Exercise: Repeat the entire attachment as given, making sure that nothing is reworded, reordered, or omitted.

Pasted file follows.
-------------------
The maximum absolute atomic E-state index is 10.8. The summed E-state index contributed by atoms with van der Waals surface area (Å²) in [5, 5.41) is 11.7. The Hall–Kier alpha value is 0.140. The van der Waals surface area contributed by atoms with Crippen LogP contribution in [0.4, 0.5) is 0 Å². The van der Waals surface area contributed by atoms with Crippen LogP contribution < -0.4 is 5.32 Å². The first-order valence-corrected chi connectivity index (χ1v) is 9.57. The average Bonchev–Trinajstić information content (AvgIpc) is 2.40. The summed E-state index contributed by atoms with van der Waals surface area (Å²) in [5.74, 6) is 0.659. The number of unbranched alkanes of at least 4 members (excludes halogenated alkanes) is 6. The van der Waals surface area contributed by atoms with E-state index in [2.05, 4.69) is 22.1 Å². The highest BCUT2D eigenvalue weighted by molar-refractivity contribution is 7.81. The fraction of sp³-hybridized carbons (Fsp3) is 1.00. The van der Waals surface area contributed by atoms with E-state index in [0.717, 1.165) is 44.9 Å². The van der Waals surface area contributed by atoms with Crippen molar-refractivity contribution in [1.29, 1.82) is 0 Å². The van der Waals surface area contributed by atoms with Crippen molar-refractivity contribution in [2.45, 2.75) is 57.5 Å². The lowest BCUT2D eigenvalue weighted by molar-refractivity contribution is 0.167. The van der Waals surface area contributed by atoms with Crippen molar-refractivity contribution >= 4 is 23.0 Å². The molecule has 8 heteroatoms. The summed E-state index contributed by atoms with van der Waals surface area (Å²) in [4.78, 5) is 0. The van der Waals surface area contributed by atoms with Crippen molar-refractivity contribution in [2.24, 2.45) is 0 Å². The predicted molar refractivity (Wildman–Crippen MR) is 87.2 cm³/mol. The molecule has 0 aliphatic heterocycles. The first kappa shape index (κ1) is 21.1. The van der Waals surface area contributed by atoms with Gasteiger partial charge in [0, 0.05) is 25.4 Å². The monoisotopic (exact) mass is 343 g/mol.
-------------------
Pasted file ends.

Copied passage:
The maximum absolute atomic E-state index is 10.8. The summed E-state index contributed by atoms with van der Waals surface area (Å²) in [5, 5.41) is 11.7. The Hall–Kier alpha value is 0.140. The van der Waals surface area contributed by atoms with Crippen LogP contribution in [0.4, 0.5) is 0 Å². The van der Waals surface area contributed by atoms with Crippen LogP contribution < -0.4 is 5.32 Å². The first-order valence-corrected chi connectivity index (χ1v) is 9.57. The average Bonchev–Trinajstić information content (AvgIpc) is 2.40. The summed E-state index contributed by atoms with van der Waals surface area (Å²) in [5.74, 6) is 0.659. The number of unbranched alkanes of at least 4 members (excludes halogenated alkanes) is 6. The van der Waals surface area contributed by atoms with E-state index in [2.05, 4.69) is 22.1 Å². The highest BCUT2D eigenvalue weighted by molar-refractivity contribution is 7.81. The fraction of sp³-hybridized carbons (Fsp3) is 1.00. The van der Waals surface area contributed by atoms with E-state index in [0.717, 1.165) is 44.9 Å². The van der Waals surface area contributed by atoms with Crippen molar-refractivity contribution in [1.29, 1.82) is 0 Å². The van der Waals surface area contributed by atoms with Crippen molar-refractivity contribution in [2.45, 2.75) is 57.5 Å². The lowest BCUT2D eigenvalue weighted by molar-refractivity contribution is 0.167. The van der Waals surface area contributed by atoms with Crippen molar-refractivity contribution >= 4 is 23.0 Å². The molecule has 8 heteroatoms. The summed E-state index contributed by atoms with van der Waals surface area (Å²) in [4.78, 5) is 0. The van der Waals surface area contributed by atoms with Crippen molar-refractivity contribution in [2.24, 2.45) is 0 Å². The predicted molar refractivity (Wildman–Crippen MR) is 87.2 cm³/mol. The molecule has 0 aliphatic heterocycles. The first kappa shape index (κ1) is 21.1. The van der Waals surface area contributed by atoms with Gasteiger partial charge in [0, 0.05) is 25.4 Å². The monoisotopic (exact) mass is 343 g/mol.